Framing the issue
Protests in Ethiopia on the rise
Ethiopia’s reputation for stability has been shattered by an escalating series of protests in Oromia, which have spread to the Amhara region over recent months. While the protests were originally sparked by land disputes, they have grown into the largest anti-government displays the current regime has faced since taking power in 1991.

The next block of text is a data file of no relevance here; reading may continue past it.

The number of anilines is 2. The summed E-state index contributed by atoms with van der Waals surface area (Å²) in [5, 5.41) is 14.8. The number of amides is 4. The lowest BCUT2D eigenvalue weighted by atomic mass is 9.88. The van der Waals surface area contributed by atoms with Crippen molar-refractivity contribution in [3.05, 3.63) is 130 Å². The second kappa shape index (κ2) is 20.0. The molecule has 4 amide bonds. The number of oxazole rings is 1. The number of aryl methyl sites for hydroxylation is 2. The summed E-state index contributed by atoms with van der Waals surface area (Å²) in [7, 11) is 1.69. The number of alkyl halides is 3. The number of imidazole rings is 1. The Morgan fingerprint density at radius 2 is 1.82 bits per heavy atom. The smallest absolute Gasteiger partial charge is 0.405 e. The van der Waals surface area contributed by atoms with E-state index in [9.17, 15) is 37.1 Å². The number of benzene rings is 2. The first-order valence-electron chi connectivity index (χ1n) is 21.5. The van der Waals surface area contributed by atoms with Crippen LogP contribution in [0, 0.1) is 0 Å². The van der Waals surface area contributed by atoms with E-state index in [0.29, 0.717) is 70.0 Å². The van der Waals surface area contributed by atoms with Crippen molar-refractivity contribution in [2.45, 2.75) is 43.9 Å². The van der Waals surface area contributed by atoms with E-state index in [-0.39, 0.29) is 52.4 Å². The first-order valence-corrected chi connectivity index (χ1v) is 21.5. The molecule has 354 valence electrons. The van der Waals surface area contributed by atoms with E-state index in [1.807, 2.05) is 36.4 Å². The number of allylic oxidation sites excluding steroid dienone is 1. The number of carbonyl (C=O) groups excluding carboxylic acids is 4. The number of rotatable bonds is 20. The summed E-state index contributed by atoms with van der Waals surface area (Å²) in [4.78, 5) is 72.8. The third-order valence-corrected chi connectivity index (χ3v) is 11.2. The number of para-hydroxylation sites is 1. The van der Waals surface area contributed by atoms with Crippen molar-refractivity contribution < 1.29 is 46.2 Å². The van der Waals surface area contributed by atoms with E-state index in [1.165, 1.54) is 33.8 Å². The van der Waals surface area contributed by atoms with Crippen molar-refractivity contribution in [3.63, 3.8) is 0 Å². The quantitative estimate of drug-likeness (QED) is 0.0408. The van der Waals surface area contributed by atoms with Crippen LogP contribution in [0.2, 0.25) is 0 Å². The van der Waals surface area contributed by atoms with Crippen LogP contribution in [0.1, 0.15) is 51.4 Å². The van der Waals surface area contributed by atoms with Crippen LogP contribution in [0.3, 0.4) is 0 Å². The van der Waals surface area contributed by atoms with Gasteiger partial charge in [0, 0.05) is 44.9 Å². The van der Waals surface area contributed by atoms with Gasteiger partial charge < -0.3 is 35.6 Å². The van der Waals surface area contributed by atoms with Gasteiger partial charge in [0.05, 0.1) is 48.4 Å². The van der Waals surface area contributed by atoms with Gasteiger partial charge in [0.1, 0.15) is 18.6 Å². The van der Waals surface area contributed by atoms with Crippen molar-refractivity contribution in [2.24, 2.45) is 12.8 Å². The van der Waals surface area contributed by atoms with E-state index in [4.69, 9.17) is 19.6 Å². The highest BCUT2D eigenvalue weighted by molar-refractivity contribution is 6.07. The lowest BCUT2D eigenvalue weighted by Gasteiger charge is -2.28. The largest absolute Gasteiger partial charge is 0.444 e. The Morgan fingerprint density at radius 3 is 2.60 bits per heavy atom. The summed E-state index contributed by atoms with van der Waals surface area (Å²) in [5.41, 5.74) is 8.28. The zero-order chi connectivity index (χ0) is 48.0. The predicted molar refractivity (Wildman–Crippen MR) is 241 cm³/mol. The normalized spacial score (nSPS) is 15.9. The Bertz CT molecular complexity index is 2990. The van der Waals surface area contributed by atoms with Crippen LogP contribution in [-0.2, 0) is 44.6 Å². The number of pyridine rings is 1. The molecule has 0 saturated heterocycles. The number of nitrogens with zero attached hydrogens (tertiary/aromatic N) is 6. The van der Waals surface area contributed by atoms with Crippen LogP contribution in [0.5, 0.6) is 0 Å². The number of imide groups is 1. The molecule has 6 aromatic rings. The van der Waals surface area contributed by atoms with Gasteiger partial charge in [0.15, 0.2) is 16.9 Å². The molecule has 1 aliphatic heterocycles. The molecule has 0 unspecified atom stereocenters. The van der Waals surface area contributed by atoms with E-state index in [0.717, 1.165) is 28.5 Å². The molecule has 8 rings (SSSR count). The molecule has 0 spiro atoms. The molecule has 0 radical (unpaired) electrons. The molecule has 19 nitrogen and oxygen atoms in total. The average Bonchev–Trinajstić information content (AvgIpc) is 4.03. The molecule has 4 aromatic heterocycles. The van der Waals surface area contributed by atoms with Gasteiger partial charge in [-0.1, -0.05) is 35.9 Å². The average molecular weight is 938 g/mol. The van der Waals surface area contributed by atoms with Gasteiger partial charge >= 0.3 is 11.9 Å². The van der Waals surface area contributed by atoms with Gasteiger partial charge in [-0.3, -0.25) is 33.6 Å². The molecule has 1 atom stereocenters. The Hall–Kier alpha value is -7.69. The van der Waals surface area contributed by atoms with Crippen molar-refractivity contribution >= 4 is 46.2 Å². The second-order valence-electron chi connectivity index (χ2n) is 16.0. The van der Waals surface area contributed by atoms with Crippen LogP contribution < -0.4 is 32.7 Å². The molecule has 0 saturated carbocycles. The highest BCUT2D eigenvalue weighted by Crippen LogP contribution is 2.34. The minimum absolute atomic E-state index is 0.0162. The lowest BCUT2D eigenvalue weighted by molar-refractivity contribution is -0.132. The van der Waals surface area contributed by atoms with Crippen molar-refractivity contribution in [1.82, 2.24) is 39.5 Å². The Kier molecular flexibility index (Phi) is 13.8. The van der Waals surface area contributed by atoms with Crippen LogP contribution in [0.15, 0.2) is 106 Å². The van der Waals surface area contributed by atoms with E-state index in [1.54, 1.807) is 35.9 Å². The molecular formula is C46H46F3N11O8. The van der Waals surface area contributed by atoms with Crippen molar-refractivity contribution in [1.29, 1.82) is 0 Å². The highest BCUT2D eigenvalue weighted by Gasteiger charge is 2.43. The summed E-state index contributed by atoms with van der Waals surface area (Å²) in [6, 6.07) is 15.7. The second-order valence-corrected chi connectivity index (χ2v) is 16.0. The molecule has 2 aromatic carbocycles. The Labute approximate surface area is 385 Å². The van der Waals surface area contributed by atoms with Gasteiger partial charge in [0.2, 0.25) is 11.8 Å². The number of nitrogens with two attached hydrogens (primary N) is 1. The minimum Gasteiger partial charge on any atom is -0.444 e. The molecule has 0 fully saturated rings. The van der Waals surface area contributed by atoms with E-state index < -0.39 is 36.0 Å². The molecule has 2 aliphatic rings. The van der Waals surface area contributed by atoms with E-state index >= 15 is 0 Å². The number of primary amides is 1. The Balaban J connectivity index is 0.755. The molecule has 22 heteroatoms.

The government has responded with a characteristically heavy-handed response, which has often only served to escalate the situation. Foreign businesses have been attacked, and in at least one case had their assets totally destroyed. This is part of the protesters’ strategy to damage the economy, given that economic success is one of the government’s main claims to legitimacy. Agribusiness farms, cargo moving through Oromia, and property associated with the government or ethnic-Tigray elites face the highest risk of attack. As the country’s status as an economic success story is questioned, and protests move closer to the capital, pressure is mounting on the ruling coalition. Its reaction, and whether it is supported by the military, will determine the country’s future.